“We are an extraordinarily confessing animal; we will confess to a bot,” she said. “But is confession the equivalent of mental health care?”’
‘Woebot’s use of cognitive behavioral therapy has a philosophical and practical logic to it. Unlike forms of psychotherapy that probe the root causes of psychological problems, often going back to childhood, C.B.T. seeks to help people identify their distorted ways of thinking and understand how that affects their behavior in negative ways. By changing these self-defeating patterns, therapists hope to improve symptoms of depression and anxiety.
Because cognitive behavioral therapy is structured and skill-oriented, many mental health experts think it can be employed, at least in part, by algorithm.
“You can deliver it pretty readily in a digital framework, help people grasp these concepts and practice the exercises that help them think in a more rational manner,” said Jesse Wright, a psychiatrist who studies digital forms of C.B.T. and is the director of the University of Louisville Depression Center. “Whereas trying to put something like psychoanalysis into a digital format would seem pretty formidable.” Dr. Wright said several dozen studies had shown that computer algorithms could take someone through a standard C.B.T. process, step by step, and get results similar to in-person therapy. Those programs generally follow a set length and number of sessions and require some guidance from a human clinician.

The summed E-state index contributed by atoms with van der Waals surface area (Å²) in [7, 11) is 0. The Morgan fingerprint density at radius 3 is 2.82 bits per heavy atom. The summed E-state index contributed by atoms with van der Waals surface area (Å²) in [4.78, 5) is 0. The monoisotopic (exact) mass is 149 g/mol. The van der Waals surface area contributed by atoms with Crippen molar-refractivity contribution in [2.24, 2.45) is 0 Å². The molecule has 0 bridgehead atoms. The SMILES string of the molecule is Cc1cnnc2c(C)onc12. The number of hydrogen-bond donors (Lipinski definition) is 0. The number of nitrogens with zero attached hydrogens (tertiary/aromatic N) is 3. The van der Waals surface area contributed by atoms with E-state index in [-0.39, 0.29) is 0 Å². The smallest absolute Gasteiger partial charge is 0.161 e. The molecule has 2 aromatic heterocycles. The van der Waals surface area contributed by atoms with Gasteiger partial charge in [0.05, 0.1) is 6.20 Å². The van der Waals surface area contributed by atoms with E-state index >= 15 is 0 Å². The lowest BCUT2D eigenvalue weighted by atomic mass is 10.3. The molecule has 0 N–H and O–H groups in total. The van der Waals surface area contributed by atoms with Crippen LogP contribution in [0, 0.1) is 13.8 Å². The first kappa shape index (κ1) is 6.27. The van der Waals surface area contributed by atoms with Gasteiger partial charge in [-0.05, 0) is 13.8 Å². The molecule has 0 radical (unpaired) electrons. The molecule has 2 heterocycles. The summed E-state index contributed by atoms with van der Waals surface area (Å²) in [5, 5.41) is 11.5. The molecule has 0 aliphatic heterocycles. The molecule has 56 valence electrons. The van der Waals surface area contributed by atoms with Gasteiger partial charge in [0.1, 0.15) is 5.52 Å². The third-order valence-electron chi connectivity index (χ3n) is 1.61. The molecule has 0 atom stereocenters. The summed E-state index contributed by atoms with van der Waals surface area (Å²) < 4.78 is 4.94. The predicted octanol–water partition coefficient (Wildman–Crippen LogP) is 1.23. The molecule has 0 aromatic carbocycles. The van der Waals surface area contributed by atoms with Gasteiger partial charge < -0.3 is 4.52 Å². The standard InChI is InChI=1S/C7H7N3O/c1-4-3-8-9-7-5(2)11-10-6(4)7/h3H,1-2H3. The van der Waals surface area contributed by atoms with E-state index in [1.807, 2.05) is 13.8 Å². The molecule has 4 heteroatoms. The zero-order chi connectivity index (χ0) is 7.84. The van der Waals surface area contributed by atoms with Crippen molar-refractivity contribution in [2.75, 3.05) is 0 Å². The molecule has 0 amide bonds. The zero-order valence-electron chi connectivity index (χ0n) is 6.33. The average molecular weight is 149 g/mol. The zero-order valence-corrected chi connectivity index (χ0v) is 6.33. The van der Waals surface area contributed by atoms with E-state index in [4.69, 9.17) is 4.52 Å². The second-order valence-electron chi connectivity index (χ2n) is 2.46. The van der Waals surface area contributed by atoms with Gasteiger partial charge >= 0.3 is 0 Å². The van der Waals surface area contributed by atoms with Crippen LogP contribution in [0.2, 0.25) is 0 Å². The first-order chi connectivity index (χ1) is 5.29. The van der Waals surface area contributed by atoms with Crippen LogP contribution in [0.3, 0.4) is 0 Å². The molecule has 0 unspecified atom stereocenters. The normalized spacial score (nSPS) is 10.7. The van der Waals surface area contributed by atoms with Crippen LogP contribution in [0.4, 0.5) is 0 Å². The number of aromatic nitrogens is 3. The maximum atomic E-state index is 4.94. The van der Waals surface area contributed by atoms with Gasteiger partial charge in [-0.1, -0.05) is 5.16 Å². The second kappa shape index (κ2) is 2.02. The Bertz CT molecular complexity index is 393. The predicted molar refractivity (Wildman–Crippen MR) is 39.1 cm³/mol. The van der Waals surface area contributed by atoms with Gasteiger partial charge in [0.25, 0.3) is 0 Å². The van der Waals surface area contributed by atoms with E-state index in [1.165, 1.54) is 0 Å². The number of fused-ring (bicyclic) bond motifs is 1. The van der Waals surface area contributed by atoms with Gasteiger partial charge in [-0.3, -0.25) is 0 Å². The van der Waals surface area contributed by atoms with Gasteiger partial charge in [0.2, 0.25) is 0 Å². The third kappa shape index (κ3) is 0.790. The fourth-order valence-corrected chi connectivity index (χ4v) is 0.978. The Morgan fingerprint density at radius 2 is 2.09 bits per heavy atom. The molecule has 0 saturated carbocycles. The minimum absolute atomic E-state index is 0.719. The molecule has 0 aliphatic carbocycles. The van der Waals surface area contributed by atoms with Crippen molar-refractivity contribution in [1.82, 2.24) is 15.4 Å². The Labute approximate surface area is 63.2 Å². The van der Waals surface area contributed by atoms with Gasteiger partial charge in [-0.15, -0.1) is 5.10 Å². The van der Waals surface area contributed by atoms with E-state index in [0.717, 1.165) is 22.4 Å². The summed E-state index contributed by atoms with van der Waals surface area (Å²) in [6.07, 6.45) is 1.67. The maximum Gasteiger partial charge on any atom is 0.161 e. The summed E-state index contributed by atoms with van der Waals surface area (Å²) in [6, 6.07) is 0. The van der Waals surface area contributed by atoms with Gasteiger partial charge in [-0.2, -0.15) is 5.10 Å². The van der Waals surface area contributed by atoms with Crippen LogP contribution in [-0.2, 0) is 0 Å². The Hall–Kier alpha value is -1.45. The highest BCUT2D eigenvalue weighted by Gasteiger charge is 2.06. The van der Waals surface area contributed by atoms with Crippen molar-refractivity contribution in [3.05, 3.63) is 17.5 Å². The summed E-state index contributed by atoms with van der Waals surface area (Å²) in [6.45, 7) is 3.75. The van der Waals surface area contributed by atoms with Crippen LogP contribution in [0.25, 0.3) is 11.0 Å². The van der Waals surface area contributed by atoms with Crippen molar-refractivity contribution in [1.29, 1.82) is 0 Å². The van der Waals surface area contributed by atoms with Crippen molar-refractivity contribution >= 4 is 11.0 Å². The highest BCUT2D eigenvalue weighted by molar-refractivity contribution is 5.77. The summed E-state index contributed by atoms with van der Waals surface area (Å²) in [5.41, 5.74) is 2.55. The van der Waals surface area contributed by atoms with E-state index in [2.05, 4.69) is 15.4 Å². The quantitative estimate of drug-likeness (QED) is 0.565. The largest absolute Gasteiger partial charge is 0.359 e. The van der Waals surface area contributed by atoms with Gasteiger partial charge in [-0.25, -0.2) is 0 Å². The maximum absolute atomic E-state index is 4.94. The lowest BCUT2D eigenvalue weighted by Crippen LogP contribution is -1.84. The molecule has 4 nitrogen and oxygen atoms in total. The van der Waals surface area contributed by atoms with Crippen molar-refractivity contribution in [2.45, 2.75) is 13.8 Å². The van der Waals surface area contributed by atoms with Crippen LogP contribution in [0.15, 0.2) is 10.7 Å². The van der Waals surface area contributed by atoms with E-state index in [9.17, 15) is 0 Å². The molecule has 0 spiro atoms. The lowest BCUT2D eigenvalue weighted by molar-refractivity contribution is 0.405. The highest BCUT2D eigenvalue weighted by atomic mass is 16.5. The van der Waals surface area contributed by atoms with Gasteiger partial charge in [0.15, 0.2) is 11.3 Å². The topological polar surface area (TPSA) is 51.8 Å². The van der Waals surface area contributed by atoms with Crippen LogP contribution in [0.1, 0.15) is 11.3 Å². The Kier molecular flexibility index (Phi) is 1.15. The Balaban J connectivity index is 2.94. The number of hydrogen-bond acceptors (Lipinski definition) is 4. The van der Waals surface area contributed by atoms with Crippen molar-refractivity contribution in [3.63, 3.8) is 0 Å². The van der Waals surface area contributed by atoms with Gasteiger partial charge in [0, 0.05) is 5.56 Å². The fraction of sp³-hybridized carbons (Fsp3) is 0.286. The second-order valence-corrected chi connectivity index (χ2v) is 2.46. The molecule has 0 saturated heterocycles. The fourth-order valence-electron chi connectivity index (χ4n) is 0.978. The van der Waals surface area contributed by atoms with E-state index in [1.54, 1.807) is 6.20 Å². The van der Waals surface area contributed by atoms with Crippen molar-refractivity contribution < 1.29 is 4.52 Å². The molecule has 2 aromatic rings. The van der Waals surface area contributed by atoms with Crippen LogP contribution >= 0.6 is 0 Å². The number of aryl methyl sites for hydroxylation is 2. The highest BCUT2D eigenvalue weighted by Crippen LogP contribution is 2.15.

But most smartphone apps don’t work that way, he said. People tend to use therapy apps in short, fragmented spurts, without clinician oversight. Outside of limited company-sponsored research, Dr. Wright said he knew of no rigorous studies of that model.
And some automated conversations can be clunky and frustrating when the bot fails to pick up on the user’s exact meaning. Dr. Wright said A.I. is not advanced enough to reliably duplicate a natural conversation.’
‘Dr. Darcy of Woebot says a well-designed bot can form an empathetic, therapeutic bond with its users, and in fact her company recently published a study making that claim. Thirty-six thousand Woebot users responded to statements like, “I believe Woebot likes me,” “Woebot and I respect each other” and “I feel that Woebot appreciates me.”’